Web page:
Why can’t anyone follow Michael Woods up a steep climb

Why can’t anyone follow Michael Woods up a steep climb

Lucas van der Storm

In North American schools and universities, athletics is a major sport. Many Dutch talents also cross the ocean to combine intensive training with study. Some come back stronger, others get injured. Quite a risk, especially for endurance athletes who run a lot of kilometers. In doing so, they are repeatedly forced to deal a blow several times their own body weight.

So it was with Michael Woods. He was once one of Canada’s greatest talents. As a junior, he actually ran the mile under 4 minutes. Magic frontiers on the American continent. For those who find it difficult to understand how fast it is: more than 24 kilometers per hour. The pace can only be maintained for a long time in the fight against acidification, unbearable pain in the legs.

Woods’ star rose quickly, but his body protested along the way. Foot injuries prevented him from achieving his Olympic dreams. The bike offered the solution, and how. Of late, the Canadian finished second in Liège-Bastogne-Liège, third in the World Cup and two-stage winner at the Tour of Spain. On Sunday, aged 36, he won his first Tour stage on the Puy-de-Dôme side.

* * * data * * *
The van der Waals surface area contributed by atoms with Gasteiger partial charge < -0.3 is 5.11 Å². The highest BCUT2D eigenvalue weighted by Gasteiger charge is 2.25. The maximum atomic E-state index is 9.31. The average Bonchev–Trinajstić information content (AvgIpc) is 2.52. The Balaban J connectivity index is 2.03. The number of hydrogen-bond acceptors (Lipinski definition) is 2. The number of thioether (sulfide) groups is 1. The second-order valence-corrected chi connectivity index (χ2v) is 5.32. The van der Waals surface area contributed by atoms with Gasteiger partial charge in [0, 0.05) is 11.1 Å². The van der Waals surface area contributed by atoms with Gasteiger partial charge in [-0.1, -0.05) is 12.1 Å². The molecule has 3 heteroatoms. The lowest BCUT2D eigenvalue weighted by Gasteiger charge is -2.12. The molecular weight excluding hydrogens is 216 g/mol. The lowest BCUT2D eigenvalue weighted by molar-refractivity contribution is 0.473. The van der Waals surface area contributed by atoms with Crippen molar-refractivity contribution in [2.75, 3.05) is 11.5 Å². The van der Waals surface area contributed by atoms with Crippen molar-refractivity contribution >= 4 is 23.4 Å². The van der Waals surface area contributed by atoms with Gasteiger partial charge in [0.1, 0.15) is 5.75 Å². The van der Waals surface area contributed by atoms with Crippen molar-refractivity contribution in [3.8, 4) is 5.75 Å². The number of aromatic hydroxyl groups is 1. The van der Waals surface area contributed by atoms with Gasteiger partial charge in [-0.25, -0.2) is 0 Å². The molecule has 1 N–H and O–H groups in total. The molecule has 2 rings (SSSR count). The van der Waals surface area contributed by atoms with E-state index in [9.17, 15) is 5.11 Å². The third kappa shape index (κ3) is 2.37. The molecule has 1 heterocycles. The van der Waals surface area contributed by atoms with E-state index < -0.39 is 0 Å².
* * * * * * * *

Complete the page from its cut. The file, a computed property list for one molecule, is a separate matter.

Climb wrote on the body of the former runner. Two minutes later, the steep four-kilometre descent began, with rates of more than 10 percent. Strips where even the best professional cyclists do not reach 24 kilometers per hour.

Jorgenson, Mohoric, Powless: The cyclists in front of him slowly unloaded. Not ex-runner Woods. He won the fight against acidosis, against the unbearable pain in his legs. His promising running career may have come to an end. But it’s also the basis for the existence of cycling that hardly anyone can follow on a short, steep climb.

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